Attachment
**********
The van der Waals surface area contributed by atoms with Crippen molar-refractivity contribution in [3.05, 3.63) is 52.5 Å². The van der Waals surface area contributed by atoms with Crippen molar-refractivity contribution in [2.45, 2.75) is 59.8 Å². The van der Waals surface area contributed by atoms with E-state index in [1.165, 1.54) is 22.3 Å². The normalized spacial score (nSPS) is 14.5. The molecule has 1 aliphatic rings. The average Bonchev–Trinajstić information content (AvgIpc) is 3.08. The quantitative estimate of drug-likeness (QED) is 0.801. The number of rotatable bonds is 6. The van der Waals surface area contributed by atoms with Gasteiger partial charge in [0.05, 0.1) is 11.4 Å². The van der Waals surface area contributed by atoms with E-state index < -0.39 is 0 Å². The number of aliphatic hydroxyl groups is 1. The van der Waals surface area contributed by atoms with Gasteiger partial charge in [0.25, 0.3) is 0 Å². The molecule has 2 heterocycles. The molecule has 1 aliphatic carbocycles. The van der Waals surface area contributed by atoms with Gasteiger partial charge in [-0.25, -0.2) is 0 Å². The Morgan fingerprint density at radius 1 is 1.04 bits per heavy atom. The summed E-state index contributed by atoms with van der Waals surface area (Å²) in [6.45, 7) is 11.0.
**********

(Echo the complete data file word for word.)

The van der Waals surface area contributed by atoms with Crippen molar-refractivity contribution in [3.05, 3.63) is 52.5 Å². The van der Waals surface area contributed by atoms with Crippen molar-refractivity contribution in [2.45, 2.75) is 59.8 Å². The van der Waals surface area contributed by atoms with E-state index in [1.165, 1.54) is 22.3 Å². The normalized spacial score (nSPS) is 14.5. The molecule has 1 aliphatic rings. The average Bonchev–Trinajstić information content (AvgIpc) is 3.08. The quantitative estimate of drug-likeness (QED) is 0.801. The number of rotatable bonds is 6. The van der Waals surface area contributed by atoms with Gasteiger partial charge in [0.05, 0.1) is 11.4 Å². The van der Waals surface area contributed by atoms with E-state index < -0.39 is 0 Å². The number of aliphatic hydroxyl groups is 1. The van der Waals surface area contributed by atoms with Gasteiger partial charge in [0.25, 0.3) is 0 Å². The molecule has 2 heterocycles. The molecule has 1 aliphatic carbocycles. The van der Waals surface area contributed by atoms with Gasteiger partial charge in [-0.25, -0.2) is 0 Å². The Morgan fingerprint density at radius 1 is 1.04 bits per heavy atom. The summed E-state index contributed by atoms with van der Waals surface area (Å²) in [6.45, 7) is 11.0.